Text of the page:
You can state a thesis in lot of ways. It doesn’t have to be entirely encapsulated in one sentence. A complex thesis often takes more than one sentence to explain. In fact, an essay may have more than one main point or thesis. As long as your essay forms an argument that leads to clear and definite conclusions (see Writing Tips 3 and 7 below), you are fine. Also, you don’t have to state your conclusions right up front in the first paragraph. Maybe you want to leave the reader in suspense and make the clearest and most comprehensive statement of them at the end of the essay. That’s fine too. Again (see Writing Tip 1), your structure should follow your ideas, not a formula.
Tip 7 (2016 Nov 24): Turn your topic into a thesis.
A topic is a phrase, but a thesis is a statement. The thesis is the shining, earth-shattering, profound, astonishing, utterly convincing conclusion to which you want your readers to come by the time they finish reading your essay. The topic is just the roadmap or the tourist brochure; the thesis is the place where you want actually to arrive.
For example, a topic might be “the advantages and disadvantages of e-books.” Notice that this is (a) a noun phrase without a verb in it, and (b) it doesn’t assert anything. Now you could try turning it into a thesis like this:
“E-books have advantages and disadvantages.” This could be a thesis, but it is a pathetically weak one. It lies limply on the page, sloshing around gently in a puddle of its own wishy-washiness. Anyone could make a statement like that without firing more than about half a neuron (I know that’s not possible, but you get my point). So let’s try again.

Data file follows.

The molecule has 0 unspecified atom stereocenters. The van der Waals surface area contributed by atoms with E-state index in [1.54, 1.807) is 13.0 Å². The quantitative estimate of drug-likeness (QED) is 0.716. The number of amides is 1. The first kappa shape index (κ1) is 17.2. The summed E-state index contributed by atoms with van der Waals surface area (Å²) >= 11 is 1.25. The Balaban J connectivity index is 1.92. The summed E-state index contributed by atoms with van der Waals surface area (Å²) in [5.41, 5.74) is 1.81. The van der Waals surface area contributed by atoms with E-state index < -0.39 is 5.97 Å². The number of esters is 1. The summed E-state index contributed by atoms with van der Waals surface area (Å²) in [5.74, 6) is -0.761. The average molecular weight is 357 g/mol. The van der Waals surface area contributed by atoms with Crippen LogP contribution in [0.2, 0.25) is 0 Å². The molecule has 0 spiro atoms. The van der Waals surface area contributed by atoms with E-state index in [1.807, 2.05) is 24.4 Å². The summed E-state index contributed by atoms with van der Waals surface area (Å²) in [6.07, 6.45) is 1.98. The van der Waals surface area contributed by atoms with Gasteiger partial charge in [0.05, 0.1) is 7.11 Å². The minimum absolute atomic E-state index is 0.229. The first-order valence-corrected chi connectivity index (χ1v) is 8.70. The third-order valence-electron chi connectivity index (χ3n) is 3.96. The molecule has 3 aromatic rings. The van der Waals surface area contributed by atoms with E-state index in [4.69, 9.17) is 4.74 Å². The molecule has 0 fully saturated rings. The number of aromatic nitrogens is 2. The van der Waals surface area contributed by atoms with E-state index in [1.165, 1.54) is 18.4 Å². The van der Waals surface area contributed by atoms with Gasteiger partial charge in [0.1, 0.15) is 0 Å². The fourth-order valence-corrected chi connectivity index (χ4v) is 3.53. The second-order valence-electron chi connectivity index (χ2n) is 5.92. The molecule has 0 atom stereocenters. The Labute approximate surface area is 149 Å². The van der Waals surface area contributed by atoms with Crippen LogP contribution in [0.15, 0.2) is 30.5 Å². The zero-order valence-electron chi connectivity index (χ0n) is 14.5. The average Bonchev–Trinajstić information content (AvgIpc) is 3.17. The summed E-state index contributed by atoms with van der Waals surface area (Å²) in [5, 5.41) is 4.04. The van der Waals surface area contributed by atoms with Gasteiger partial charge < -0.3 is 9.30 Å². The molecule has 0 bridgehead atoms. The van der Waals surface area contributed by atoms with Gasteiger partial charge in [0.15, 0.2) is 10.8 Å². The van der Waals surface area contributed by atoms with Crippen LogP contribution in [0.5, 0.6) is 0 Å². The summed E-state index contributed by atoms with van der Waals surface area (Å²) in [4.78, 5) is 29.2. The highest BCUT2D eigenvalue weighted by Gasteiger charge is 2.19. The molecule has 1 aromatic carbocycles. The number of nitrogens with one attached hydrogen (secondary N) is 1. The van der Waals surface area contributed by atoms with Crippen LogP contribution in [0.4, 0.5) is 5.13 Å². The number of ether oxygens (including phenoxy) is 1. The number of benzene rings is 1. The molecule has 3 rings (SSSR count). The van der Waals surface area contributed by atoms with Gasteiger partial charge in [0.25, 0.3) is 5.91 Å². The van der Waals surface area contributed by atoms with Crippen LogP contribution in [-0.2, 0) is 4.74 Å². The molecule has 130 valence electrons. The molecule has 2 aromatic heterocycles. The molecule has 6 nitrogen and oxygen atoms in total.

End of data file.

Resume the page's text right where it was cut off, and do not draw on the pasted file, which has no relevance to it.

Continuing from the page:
“E-books have more disadvantages than advantages.” Now you are saying something meaningful, courageous even. You are making a stand. You are taking an intellectual risk that now you will need to justify. This is much more likely to produce a strong piece of writing. If you wanted this thesis to pack even more punch, you could specify what the major advantages and disadvantages might be. (This might take you more than one sentence, but that’s okay; who said a thesis has to be just one sentence long? I rant about this in Writing Tip 8, above.)
“E-books will have more disadvantages than advantages as long as their publishers design them to be awkward imitations of print books.” Now this is a really intriguing thesis. It goes beyond the topic to suggest a line of argument and then put a twist in it. It may take you more work to get to this point, but if you write an essay that produces a thesis like this as the place you want your reader to go, and you can present clear and well-organised evidence to get the reader there, you have probably written something good.
Tip 6 (2016 Nov 22): Start each paragraph with a topic sentence.